If Confederate statues are coming down across the US, should statues of figures like Lenin come down too, as demanded by a small group of Trump supporters this week in Seattle, dubbed the “worlds saddest right-wing protest”? No, says John Medhurst….
In reaction to the events in Charlottesville and across the American South, where statues of Confederate war leaders like Robert E. Lee and Stonewall Jackson are now being taken down, a small group of right-wing protestors have demonstrated in front of a Soviet-era statue of Lenin in Seattle (purchased and transported to America when the Soviet Union fell, and erected in a bohemian area of the city). Their point was that Lenin was responsible for far more deaths than Lee etc, and also in the name of a defeated, discredited cause. Should not, therefore, this statue also be removed?
As the author of a new history of Lenin and the Russian Revolution that condemns Lenin and the one-party state he introduced (No Less Than Mystic, out now from Repeater), do I sympathise and agree with these protestors? Basically, no. If the statue was of Stalin, sure. One cannot rationalise and defend Stalin’s record. He was literally and directly responsible for programmes of mass murder such as the collectivisation of the Russian peasantry in 1929-33 and the “Holodomor”, the hunger-extermination of 7 million Ukraninan peasant-nationalists in the the 1930s, not to mention the Great Terror of 1936-38, which executed between 600,000 and 1.2 million people.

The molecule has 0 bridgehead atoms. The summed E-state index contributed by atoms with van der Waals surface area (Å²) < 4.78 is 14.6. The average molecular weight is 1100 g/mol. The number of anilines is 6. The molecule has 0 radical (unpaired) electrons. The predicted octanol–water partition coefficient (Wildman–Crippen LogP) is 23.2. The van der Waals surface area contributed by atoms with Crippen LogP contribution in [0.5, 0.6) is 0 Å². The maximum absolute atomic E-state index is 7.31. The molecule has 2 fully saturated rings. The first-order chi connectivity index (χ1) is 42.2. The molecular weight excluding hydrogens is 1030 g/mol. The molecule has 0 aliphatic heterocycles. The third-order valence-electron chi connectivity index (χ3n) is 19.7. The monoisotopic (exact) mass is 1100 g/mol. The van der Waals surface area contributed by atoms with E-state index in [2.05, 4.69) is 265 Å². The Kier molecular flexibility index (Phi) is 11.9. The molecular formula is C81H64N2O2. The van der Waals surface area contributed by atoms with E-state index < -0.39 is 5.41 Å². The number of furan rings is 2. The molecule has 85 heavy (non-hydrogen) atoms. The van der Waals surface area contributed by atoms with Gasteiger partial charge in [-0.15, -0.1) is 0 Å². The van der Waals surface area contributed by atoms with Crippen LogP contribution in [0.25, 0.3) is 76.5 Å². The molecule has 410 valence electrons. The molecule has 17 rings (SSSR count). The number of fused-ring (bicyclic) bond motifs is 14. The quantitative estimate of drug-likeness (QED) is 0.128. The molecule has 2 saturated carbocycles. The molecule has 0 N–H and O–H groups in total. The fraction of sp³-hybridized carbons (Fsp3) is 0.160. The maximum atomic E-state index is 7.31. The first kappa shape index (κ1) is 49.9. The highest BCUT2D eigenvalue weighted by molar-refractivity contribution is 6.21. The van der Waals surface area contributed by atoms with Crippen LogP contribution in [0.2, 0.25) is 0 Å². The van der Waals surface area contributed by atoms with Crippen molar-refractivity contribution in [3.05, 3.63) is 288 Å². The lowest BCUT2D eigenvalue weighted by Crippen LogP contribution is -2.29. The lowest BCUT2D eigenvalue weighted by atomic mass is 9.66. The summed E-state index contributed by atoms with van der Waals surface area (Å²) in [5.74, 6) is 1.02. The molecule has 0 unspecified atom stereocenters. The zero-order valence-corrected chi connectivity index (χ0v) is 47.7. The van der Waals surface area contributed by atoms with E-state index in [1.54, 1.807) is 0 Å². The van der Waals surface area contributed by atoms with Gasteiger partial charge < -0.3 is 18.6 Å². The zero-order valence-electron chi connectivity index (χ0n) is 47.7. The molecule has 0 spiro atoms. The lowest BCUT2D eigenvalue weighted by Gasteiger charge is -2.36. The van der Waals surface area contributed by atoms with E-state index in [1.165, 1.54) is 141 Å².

Why not, then, take down the Lenin statue? Because there is no equivalence at all to the Confederate statues. Firstly, there is no historical or cultural context to the placement of, and response to, the Lenin statue. Seattle did not go through the Russian Civil War or its aftermath, and does not argue about its symbols to this day. Absent that history, the statue is essentially an ironic cultural artifact, an indulgence in armchair revolutionism by a trendy middle-class. It has no direct relevance to the contemporary American political scene. The statues of Lee etc are a permanant and deliberate reminder and endorsement of a war fought to protect slavery, of the Jim Crow system that survived until the 1960s that was only defeated by a mass black civil rights movement, and of continuing white supremacism. In a country where 27% of African-Americans live in poverty compared to 11% of whites, where black males have six times the incaceration rate of whites, and where black men between 15-35 are nine times more likely to be killed by the police than are other Americans, these staues are not an ahistoric post-modernist statement.